So not only did he not have it easy, but he basically screwed up the Chicago Bulls. Of course, they didn't win the year before under the hard-nosed Scott Skiles, and Skiles is notoriously tough to get along with, but people WIN with him (Well, not the Bucks, but that's what happens when you commit to that paean of durability, Michael Redd, and not TJ Ford. Or later, Brandon Jennings).

Skiles was fired on Christmas Eve, 2007, in a stunning display of disrespect with the team 9-16 in the Eastern Conference. Thus, still in the playoff race.

Personally, after Jim Boylen was canned, I wanted Avery Johnson. But apparently no one listens to the fans, which is not a complete surprise as Jerry Reinsdorf has made a character trait of doing exactly what he wants to do, and all it's ever gotten him is seven championships.

So when Vinnie was hired, I sighed, put my head in my hands, and said, "Boy, this was a bad decision."

Michael Jordan has always seemed to me to be the Terminator. Not the one from the last few movies, but the invincible one from the first movie. But, much like when Linda Hamilton operates the crusher on him, he went away. Without a franchise player, or a team that's all on the same page like the 2004 Pistons, you don't have a chance. 

That's what Rose was drafted to be. A franchise player. The kind we all thought Beasley could be.

But you can't be a franchise player if the blanking coach either isn't any good or doesn't know what the hell he's doing and thus, is standing directly in your way. Del Negro qualifies on both counts. He is routinely out-coached, his team looks like they don't give a crap, and last weekend, with LeBron James thinking he was on Soul Train and Jarret Jack tying his shoe while the frigging clock ran out, was the last straw.

But no, it gets worse. Del Negro's biggest sin is that he doesn't win. Does. Not. Win.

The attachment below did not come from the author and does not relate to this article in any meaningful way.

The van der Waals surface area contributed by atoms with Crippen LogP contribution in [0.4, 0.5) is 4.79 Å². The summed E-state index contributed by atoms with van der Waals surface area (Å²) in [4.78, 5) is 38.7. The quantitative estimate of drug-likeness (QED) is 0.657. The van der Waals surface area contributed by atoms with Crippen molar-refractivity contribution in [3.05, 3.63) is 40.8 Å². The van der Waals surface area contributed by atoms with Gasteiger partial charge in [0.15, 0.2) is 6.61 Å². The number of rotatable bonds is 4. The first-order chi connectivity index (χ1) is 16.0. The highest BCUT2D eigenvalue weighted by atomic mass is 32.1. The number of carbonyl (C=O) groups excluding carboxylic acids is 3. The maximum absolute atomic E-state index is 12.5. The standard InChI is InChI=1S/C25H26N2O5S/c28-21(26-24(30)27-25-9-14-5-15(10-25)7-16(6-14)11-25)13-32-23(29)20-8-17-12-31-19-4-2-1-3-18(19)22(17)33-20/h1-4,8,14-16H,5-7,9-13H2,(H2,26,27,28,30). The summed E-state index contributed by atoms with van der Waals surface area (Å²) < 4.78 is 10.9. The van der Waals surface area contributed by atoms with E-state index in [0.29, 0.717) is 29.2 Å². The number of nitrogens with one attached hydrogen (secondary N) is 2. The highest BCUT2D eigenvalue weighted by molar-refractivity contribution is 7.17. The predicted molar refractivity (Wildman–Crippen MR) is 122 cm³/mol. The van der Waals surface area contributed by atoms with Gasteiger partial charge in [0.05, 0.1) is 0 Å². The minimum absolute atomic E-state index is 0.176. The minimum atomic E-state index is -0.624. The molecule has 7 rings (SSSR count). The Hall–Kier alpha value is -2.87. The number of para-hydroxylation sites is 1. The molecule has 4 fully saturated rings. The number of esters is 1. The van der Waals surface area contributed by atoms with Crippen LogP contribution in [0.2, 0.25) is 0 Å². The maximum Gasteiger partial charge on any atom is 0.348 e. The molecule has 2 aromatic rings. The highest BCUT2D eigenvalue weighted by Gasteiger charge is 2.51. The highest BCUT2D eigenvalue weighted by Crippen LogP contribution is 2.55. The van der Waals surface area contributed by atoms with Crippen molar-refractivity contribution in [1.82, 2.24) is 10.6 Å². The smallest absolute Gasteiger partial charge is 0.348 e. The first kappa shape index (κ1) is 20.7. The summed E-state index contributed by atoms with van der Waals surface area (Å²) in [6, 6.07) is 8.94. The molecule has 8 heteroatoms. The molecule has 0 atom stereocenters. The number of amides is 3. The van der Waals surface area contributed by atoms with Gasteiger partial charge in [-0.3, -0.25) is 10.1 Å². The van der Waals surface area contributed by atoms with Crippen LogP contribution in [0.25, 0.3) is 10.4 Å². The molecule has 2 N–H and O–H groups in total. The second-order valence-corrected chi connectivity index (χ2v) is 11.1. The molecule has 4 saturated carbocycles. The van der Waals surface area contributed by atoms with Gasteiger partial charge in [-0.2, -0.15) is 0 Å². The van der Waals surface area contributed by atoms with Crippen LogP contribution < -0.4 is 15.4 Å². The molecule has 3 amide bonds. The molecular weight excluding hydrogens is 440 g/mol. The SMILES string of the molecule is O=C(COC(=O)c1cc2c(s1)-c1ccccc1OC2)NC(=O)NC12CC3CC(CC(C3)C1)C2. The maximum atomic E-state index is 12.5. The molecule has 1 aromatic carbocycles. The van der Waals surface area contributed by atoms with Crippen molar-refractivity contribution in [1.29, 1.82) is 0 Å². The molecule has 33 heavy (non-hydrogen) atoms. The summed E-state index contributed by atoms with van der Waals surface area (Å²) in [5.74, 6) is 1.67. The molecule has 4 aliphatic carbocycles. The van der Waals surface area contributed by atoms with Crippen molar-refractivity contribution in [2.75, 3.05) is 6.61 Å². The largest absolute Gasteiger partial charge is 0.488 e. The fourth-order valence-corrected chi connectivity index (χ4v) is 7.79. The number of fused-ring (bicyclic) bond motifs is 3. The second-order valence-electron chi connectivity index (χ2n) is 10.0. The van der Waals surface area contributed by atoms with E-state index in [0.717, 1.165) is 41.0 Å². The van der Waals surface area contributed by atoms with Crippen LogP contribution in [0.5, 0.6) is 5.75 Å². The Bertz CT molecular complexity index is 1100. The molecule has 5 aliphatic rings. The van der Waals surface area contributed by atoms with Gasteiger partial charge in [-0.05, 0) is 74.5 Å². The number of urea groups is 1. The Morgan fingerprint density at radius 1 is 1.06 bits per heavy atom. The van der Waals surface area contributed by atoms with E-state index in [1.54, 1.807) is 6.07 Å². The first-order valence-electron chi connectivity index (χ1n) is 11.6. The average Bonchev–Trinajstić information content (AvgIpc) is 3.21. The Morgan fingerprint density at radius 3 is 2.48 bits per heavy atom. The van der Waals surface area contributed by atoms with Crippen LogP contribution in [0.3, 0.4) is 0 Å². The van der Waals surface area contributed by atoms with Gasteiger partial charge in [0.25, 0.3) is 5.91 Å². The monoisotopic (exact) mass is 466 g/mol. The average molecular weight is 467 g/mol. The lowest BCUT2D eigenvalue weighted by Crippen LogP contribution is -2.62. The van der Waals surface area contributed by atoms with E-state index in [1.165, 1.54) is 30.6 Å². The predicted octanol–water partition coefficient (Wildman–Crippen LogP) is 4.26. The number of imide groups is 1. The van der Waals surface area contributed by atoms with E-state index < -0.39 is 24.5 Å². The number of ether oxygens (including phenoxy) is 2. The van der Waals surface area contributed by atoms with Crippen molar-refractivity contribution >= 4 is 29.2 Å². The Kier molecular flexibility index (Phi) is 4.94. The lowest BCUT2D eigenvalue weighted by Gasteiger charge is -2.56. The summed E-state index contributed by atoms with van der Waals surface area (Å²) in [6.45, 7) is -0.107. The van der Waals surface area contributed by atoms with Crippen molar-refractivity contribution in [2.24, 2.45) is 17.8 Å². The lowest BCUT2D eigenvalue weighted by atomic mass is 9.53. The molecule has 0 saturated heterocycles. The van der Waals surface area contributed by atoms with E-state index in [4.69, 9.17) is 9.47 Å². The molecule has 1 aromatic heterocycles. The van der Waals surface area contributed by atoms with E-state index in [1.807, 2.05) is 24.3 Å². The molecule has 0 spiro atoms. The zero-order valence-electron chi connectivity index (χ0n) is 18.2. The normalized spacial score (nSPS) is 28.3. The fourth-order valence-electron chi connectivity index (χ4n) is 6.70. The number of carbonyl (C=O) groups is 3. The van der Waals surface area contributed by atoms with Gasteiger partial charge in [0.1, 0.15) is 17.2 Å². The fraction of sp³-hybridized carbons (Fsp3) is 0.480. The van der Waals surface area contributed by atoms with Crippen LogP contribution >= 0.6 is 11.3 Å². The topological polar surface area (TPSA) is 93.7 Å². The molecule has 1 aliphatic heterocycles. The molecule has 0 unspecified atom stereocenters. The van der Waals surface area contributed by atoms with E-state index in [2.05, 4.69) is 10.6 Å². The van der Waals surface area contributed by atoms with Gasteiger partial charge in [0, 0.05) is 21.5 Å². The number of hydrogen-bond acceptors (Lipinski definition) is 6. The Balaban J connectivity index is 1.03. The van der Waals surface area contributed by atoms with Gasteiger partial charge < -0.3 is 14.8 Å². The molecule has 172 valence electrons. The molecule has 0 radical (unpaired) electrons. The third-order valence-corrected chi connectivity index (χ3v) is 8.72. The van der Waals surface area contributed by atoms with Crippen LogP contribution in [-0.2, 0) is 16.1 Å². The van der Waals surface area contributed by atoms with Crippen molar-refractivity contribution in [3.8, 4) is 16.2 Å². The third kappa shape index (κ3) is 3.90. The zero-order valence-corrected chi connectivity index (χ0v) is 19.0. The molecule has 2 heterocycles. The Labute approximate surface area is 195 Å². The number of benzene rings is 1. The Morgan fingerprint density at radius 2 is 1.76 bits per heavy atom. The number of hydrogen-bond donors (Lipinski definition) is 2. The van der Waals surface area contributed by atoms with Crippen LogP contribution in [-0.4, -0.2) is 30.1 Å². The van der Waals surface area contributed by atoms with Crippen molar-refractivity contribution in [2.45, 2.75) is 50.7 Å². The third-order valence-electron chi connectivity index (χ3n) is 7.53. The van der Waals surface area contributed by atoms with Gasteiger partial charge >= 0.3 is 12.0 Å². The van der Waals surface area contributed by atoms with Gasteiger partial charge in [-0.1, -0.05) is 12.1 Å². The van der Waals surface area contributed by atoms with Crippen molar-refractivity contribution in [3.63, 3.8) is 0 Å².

Byron Scott was fired because his team screwed him over. But he won. Last year, though, the Denver Nuggets backhanded them, and the embarrassment carried over into this season for some reason.  So when Scott started 3-6, he was canned. Am I the only one who sees how ridiculous that firing truly was?

Speaking of the Hornets, what the hell right does Rajon Rondo have talking trash to CP3? Hell, if I played with KG, PP34, and Ray-Ray, I'd get a $55 million contract, too. The thing is, they'll be gone in a few years...what do I do then?

Also, Chris Paul plays with David West, Emeka Okafor—who really isn't that good—an old Peja Stojakovic, and journeymen. Rondo plays with Rasheed Wallace, Glen Davis, Eddie House, and others coming off the bench. How do you think he'd play with The Big Three?

Oh, right...they'd probably challenge the Bulls' 72-10 record. As The Rock said, "know your role and shut your mouth."

Getting back to the Bulls, let's ask a question.

Do the positives about Del Negro outweigh the negatives? My belief has always been that if the negatives outweigh the positives, you need a new coach, pronto. So, what are the positives about Del Negro? Anything? Anything at all?

Nothing? Well, you know what has to be done. The question is, can it be done? And if so, is it too late to save the career of James Johnson before this jerk destroys it? Can Derrick Rose become the player he was meant to be, and can we get rid of Tyrus Thomas? Can winning become a luxury, and not a struggle?

As long as this man is the coach of the Chicago Bulls, that answer will be no.